AUCKLAND, Today: Long sunny days – when they finally arrive – are the signal to start spending a lot more time outdoors. So Aotearoa’s biggest street poster company has decided to give people something special to look at when they’re out and about.
From December 2022, you’ll be able to see a selection of inspirational artworks showcased in Phantom’s street poster frames. The company has partnered with Wairau Māori Art Gallery to bring you works from some of the country’s most accomplished contemporary artists.
The featured artworks are Takuahiroa by Kaatarina Kerekere and Navigator by Rangi Kipa.
Phantom Billstickers ceo Robin McDonnell said: “Visually stunning, they are ideal for the poster medium.
“Yet the meaning of these pieces goes far beyond visual decoration.”
Larissa McMillan of Wairau Māori Art Gallery says the poster campaign is a way to express the unique stories of Māori to every passer-by.
“These stories can invoke a sense of curiosity or a sense of belonging and familiarity,” she said.
“Break your road trip in Whangārei, and experience the artworks in their home at the Wairau Māori Art Gallery, which is located in the Hundertwasser Art Centre.”
“This campaign says ‘we are proud and present, we are vibrant and intriguing, and we are here with you in your environment. Kia ora’.’”
McDonnell says the company is excited to show off such powerful images in its street poster network.
“Phantom’s roots are in the arts sector, promoting events by artists unique to Aotearoa. We couldn’t be happier knowing we’re doing our bit to expose great work to a new audience.”
McDonnell has another tip for Kiwi holidaymakers this summer: Break your road trip in Whangārei, and experience the artworks in their home at the Wairau Māori Art Gallery, which is located in the Hundertwasser Art Centre.
“Posters may be fantastic for a first viewing but you’ll appreciate the artworks even more when you see them (and many others) in Aotearoa’s first dedicated public Māori art gallery.”
Takuahiroa (still) 2019: digital motion graphic (3 minutes 15 seconds), courtesy of the artist. Kaaterina Kerekere (Te Aitanga-a-Hauiti, Ngāi Tāmanuhiri, Rongowhakaata, Rangitane and Ngāi Tahu).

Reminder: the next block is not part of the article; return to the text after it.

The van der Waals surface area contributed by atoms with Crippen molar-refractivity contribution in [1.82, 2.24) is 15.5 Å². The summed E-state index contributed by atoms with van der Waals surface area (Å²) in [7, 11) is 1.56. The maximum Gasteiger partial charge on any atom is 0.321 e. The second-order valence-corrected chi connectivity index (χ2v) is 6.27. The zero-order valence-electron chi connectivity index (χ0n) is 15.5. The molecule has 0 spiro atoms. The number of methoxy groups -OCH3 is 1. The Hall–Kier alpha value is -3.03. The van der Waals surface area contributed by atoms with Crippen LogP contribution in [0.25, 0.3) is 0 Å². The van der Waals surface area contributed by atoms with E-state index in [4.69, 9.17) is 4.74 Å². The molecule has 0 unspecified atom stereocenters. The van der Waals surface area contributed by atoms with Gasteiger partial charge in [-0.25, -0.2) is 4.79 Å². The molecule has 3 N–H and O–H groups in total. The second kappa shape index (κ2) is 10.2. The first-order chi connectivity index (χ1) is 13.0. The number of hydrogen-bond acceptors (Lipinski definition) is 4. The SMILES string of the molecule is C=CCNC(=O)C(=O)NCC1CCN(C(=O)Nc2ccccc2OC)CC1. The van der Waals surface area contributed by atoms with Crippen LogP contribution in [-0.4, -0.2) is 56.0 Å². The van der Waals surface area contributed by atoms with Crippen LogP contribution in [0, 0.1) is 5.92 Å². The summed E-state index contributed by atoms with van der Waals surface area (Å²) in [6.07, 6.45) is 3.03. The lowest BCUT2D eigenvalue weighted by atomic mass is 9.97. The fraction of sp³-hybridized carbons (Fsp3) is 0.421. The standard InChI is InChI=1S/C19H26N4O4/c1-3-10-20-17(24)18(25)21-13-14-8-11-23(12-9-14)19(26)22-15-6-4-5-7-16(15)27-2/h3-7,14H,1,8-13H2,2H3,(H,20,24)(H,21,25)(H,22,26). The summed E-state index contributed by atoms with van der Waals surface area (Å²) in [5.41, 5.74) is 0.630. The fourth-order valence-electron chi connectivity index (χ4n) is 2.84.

Fusing Māori concepts and traditions with a contemporary design aesthetic and digital technology, Kerekere, who is based in Ūawa, Tolaga Bay, has created her visual language to explore themes of whakapapa (genealogy) and mātauranga tāwhito (ancient knowledge).
“The meaning of these pieces goes far beyond visual decoration.”
Using the whare wānanga (house of learning) once located at Takuahiroa, Tolaga Bay as a basis for her research, she has incorporated elements of mōteatea (a lament) alongside graphic motifs to highlight the loss of knowledge in her hapū and iwi and to encourage people to stay connected to their papakāinga (homelands) and whanau.
This digital and oral composition combines 378 layers of imagery exploring ideas of space, time, symbolism and intertwined knowledge. It also introduces a new dimension within my work called oro—the echoing and resounding of verse and imagery, connecting oneself and imbuing a sense of presence. – Kaaterina Kerekere
Rangi Kipa ((Te Ātiawa, Taranaki, Ngāti Tama ki te Tauihu): Navigator, 2008: solid surface (Staron), colour tinted 2 pot filler. Collection of The Dowse Art Museum, purchased 2009.
This work was the centrepiece of Kipa’s 2008 solo exhibition at Goff + Rosenthal Gallery, New York.
It is titled Navigator as it was intended to act as a focal point from which to negotiate the other works in the exhibition. This was one of the few pieces in the exhibition to have the gift of sight, with large, stylised eyes that are always focused on the outward journey and the way ahead.
The work is decorated with celestial maps, which have a dual meaning. They relate to Māori cosmological and ocean-faring histories, and also suggest a more complex pathway for contemporary Māori communities moving from past colonial grievances to a more positive future centred on well-being and growth.
I think a lot about the need for Māori people to navigate new pathways, to move forward much in the same way that the Māori people originally navigated their way across the Pacific. – Rangi Kipa.
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